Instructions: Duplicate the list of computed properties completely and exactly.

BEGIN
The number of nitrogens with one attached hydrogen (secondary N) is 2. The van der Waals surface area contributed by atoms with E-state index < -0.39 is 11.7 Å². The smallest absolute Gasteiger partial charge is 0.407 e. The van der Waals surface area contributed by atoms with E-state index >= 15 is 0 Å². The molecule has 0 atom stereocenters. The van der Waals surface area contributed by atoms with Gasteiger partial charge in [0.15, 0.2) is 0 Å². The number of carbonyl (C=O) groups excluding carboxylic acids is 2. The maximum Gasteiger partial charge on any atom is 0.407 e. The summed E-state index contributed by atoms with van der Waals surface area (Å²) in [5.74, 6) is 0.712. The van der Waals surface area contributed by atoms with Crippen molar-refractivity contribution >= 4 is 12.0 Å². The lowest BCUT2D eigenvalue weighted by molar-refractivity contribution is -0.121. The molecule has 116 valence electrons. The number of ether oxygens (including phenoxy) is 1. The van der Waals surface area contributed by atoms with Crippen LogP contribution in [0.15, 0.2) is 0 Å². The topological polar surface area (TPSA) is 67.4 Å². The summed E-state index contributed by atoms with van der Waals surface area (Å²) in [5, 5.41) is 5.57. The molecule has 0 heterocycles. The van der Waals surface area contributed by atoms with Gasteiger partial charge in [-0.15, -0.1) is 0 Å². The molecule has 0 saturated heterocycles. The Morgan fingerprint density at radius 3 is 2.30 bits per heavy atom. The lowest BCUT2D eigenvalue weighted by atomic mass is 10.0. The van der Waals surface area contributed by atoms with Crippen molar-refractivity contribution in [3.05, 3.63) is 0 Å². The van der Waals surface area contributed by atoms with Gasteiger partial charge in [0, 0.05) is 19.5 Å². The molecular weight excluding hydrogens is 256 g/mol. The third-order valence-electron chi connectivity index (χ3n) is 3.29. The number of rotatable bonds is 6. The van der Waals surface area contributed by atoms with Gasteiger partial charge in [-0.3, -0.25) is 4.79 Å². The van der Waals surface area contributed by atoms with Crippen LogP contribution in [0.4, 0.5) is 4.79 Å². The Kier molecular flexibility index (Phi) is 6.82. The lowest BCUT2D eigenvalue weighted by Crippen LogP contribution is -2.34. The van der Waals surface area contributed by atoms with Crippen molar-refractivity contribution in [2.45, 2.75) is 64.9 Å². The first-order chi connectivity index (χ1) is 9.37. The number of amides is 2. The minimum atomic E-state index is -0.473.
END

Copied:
The number of nitrogens with one attached hydrogen (secondary N) is 2. The van der Waals surface area contributed by atoms with E-state index < -0.39 is 11.7 Å². The smallest absolute Gasteiger partial charge is 0.407 e. The van der Waals surface area contributed by atoms with E-state index >= 15 is 0 Å². The molecule has 0 atom stereocenters. The van der Waals surface area contributed by atoms with Gasteiger partial charge in [0.15, 0.2) is 0 Å². The number of carbonyl (C=O) groups excluding carboxylic acids is 2. The maximum Gasteiger partial charge on any atom is 0.407 e. The summed E-state index contributed by atoms with van der Waals surface area (Å²) in [5.74, 6) is 0.712. The van der Waals surface area contributed by atoms with Crippen molar-refractivity contribution >= 4 is 12.0 Å². The lowest BCUT2D eigenvalue weighted by molar-refractivity contribution is -0.121. The molecule has 116 valence electrons. The number of ether oxygens (including phenoxy) is 1. The van der Waals surface area contributed by atoms with Crippen LogP contribution in [0.15, 0.2) is 0 Å². The topological polar surface area (TPSA) is 67.4 Å². The summed E-state index contributed by atoms with van der Waals surface area (Å²) in [5, 5.41) is 5.57. The molecule has 0 heterocycles. The van der Waals surface area contributed by atoms with Gasteiger partial charge in [-0.15, -0.1) is 0 Å². The molecule has 0 saturated heterocycles. The Morgan fingerprint density at radius 3 is 2.30 bits per heavy atom. The lowest BCUT2D eigenvalue weighted by atomic mass is 10.0. The van der Waals surface area contributed by atoms with Crippen molar-refractivity contribution in [3.05, 3.63) is 0 Å². The van der Waals surface area contributed by atoms with Gasteiger partial charge in [0, 0.05) is 19.5 Å². The molecular weight excluding hydrogens is 256 g/mol. The third-order valence-electron chi connectivity index (χ3n) is 3.29. The number of rotatable bonds is 6. The van der Waals surface area contributed by atoms with Gasteiger partial charge in [-0.3, -0.25) is 4.79 Å². The van der Waals surface area contributed by atoms with Crippen LogP contribution in [0.4, 0.5) is 4.79 Å². The Kier molecular flexibility index (Phi) is 6.82. The lowest BCUT2D eigenvalue weighted by Crippen LogP contribution is -2.34. The van der Waals surface area contributed by atoms with Crippen molar-refractivity contribution in [2.45, 2.75) is 64.9 Å². The first-order chi connectivity index (χ1) is 9.37. The number of amides is 2. The minimum atomic E-state index is -0.473.